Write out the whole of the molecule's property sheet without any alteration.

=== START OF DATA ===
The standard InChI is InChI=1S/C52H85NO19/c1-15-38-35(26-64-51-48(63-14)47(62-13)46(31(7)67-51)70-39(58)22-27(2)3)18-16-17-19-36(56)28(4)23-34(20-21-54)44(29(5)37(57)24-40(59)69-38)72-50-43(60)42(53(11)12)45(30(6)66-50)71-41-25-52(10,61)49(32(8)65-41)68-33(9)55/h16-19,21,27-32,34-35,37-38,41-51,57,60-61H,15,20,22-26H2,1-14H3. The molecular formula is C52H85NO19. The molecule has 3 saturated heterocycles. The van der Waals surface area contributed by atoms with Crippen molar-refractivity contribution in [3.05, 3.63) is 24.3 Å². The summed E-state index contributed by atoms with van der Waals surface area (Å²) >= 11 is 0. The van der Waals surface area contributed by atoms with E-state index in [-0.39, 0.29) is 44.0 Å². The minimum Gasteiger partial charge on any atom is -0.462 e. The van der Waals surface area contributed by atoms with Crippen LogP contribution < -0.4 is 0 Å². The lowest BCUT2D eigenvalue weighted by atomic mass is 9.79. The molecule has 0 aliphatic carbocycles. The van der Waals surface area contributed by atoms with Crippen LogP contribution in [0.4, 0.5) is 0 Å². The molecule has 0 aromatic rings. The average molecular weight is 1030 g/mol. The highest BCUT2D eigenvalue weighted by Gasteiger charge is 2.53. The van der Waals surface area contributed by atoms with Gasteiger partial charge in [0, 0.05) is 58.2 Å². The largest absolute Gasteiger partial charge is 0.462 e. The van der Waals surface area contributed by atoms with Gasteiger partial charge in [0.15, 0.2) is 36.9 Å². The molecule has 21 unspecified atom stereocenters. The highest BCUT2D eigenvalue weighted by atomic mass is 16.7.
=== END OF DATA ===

The standard InChI is InChI=1S/C52H85NO19/c1-15-38-35(26-64-51-48(63-14)47(62-13)46(31(7)67-51)70-39(58)22-27(2)3)18-16-17-19-36(56)28(4)23-34(20-21-54)44(29(5)37(57)24-40(59)69-38)72-50-43(60)42(53(11)12)45(30(6)66-50)71-41-25-52(10,61)49(32(8)65-41)68-33(9)55/h16-19,21,27-32,34-35,37-38,41-51,57,60-61H,15,20,22-26H2,1-14H3. The molecular formula is C52H85NO19. The molecule has 3 saturated heterocycles. The van der Waals surface area contributed by atoms with Crippen molar-refractivity contribution in [3.05, 3.63) is 24.3 Å². The summed E-state index contributed by atoms with van der Waals surface area (Å²) >= 11 is 0. The van der Waals surface area contributed by atoms with E-state index in [-0.39, 0.29) is 44.0 Å². The minimum Gasteiger partial charge on any atom is -0.462 e. The van der Waals surface area contributed by atoms with Crippen LogP contribution < -0.4 is 0 Å². The lowest BCUT2D eigenvalue weighted by atomic mass is 9.79. The molecule has 0 aliphatic carbocycles. The van der Waals surface area contributed by atoms with Crippen LogP contribution in [0.4, 0.5) is 0 Å². The molecule has 0 aromatic rings. The average molecular weight is 1030 g/mol. The highest BCUT2D eigenvalue weighted by Gasteiger charge is 2.53. The van der Waals surface area contributed by atoms with Gasteiger partial charge in [0, 0.05) is 58.2 Å². The largest absolute Gasteiger partial charge is 0.462 e. The van der Waals surface area contributed by atoms with Gasteiger partial charge in [0.15, 0.2) is 36.9 Å². The molecule has 21 unspecified atom stereocenters. The highest BCUT2D eigenvalue weighted by atomic mass is 16.7.